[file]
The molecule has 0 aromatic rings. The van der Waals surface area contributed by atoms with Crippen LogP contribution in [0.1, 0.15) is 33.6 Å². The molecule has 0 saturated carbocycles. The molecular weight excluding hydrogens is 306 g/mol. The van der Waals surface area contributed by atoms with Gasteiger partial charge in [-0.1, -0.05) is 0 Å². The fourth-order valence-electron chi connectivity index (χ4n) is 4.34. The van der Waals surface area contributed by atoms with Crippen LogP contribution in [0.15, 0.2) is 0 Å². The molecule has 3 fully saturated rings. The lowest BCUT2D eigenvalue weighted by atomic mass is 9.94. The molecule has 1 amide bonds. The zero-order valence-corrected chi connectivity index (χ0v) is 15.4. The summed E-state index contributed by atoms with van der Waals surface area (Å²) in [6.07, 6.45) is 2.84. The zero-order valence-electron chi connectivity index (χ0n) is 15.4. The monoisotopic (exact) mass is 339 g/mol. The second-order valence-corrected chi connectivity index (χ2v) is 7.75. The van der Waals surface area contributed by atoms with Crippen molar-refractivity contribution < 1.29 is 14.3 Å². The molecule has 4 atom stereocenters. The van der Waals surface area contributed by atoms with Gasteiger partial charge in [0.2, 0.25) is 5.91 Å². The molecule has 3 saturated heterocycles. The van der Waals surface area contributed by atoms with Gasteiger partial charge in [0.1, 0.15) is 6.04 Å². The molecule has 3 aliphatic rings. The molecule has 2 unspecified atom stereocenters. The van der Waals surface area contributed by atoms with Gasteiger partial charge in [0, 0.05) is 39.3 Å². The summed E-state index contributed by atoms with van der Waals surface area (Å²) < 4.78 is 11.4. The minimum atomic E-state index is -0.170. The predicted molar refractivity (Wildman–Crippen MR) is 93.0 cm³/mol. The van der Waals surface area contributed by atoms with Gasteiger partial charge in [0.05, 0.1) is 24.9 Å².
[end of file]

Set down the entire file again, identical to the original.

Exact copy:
The molecule has 0 aromatic rings. The van der Waals surface area contributed by atoms with Crippen LogP contribution in [0.1, 0.15) is 33.6 Å². The molecule has 0 saturated carbocycles. The molecular weight excluding hydrogens is 306 g/mol. The van der Waals surface area contributed by atoms with Gasteiger partial charge in [-0.1, -0.05) is 0 Å². The fourth-order valence-electron chi connectivity index (χ4n) is 4.34. The van der Waals surface area contributed by atoms with Crippen LogP contribution in [0.15, 0.2) is 0 Å². The molecule has 3 fully saturated rings. The lowest BCUT2D eigenvalue weighted by atomic mass is 9.94. The molecule has 1 amide bonds. The zero-order valence-corrected chi connectivity index (χ0v) is 15.4. The summed E-state index contributed by atoms with van der Waals surface area (Å²) in [6.07, 6.45) is 2.84. The zero-order valence-electron chi connectivity index (χ0n) is 15.4. The monoisotopic (exact) mass is 339 g/mol. The second-order valence-corrected chi connectivity index (χ2v) is 7.75. The van der Waals surface area contributed by atoms with Crippen molar-refractivity contribution < 1.29 is 14.3 Å². The molecule has 4 atom stereocenters. The van der Waals surface area contributed by atoms with Gasteiger partial charge in [0.2, 0.25) is 5.91 Å². The molecule has 3 saturated heterocycles. The van der Waals surface area contributed by atoms with Gasteiger partial charge in [0.1, 0.15) is 6.04 Å². The molecule has 3 aliphatic rings. The molecule has 2 unspecified atom stereocenters. The van der Waals surface area contributed by atoms with Gasteiger partial charge in [0, 0.05) is 39.3 Å². The summed E-state index contributed by atoms with van der Waals surface area (Å²) < 4.78 is 11.4. The minimum atomic E-state index is -0.170. The predicted molar refractivity (Wildman–Crippen MR) is 93.0 cm³/mol. The van der Waals surface area contributed by atoms with Gasteiger partial charge in [0.05, 0.1) is 24.9 Å².